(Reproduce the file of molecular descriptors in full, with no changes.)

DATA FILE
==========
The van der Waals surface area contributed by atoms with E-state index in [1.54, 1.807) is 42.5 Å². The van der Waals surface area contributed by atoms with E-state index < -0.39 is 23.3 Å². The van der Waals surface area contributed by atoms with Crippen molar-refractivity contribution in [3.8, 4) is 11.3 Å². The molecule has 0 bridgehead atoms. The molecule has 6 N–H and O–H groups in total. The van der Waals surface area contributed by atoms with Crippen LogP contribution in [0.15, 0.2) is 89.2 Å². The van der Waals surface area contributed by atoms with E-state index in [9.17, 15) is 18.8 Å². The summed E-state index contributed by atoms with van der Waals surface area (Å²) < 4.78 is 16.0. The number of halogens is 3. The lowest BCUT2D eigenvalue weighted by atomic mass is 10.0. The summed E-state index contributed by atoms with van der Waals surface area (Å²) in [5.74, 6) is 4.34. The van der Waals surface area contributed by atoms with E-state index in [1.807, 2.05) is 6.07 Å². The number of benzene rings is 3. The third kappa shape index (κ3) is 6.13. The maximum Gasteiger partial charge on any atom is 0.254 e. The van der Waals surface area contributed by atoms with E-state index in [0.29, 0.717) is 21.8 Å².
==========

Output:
The van der Waals surface area contributed by atoms with E-state index in [1.54, 1.807) is 42.5 Å². The van der Waals surface area contributed by atoms with E-state index < -0.39 is 23.3 Å². The van der Waals surface area contributed by atoms with Crippen molar-refractivity contribution in [3.8, 4) is 11.3 Å². The molecule has 0 bridgehead atoms. The molecule has 6 N–H and O–H groups in total. The van der Waals surface area contributed by atoms with Crippen LogP contribution in [0.15, 0.2) is 89.2 Å². The van der Waals surface area contributed by atoms with E-state index in [9.17, 15) is 18.8 Å². The summed E-state index contributed by atoms with van der Waals surface area (Å²) < 4.78 is 16.0. The number of halogens is 3. The lowest BCUT2D eigenvalue weighted by atomic mass is 10.0. The summed E-state index contributed by atoms with van der Waals surface area (Å²) in [5.74, 6) is 4.34. The van der Waals surface area contributed by atoms with E-state index in [1.807, 2.05) is 6.07 Å². The number of benzene rings is 3. The third kappa shape index (κ3) is 6.13. The maximum Gasteiger partial charge on any atom is 0.254 e. The van der Waals surface area contributed by atoms with E-state index in [0.29, 0.717) is 21.8 Å².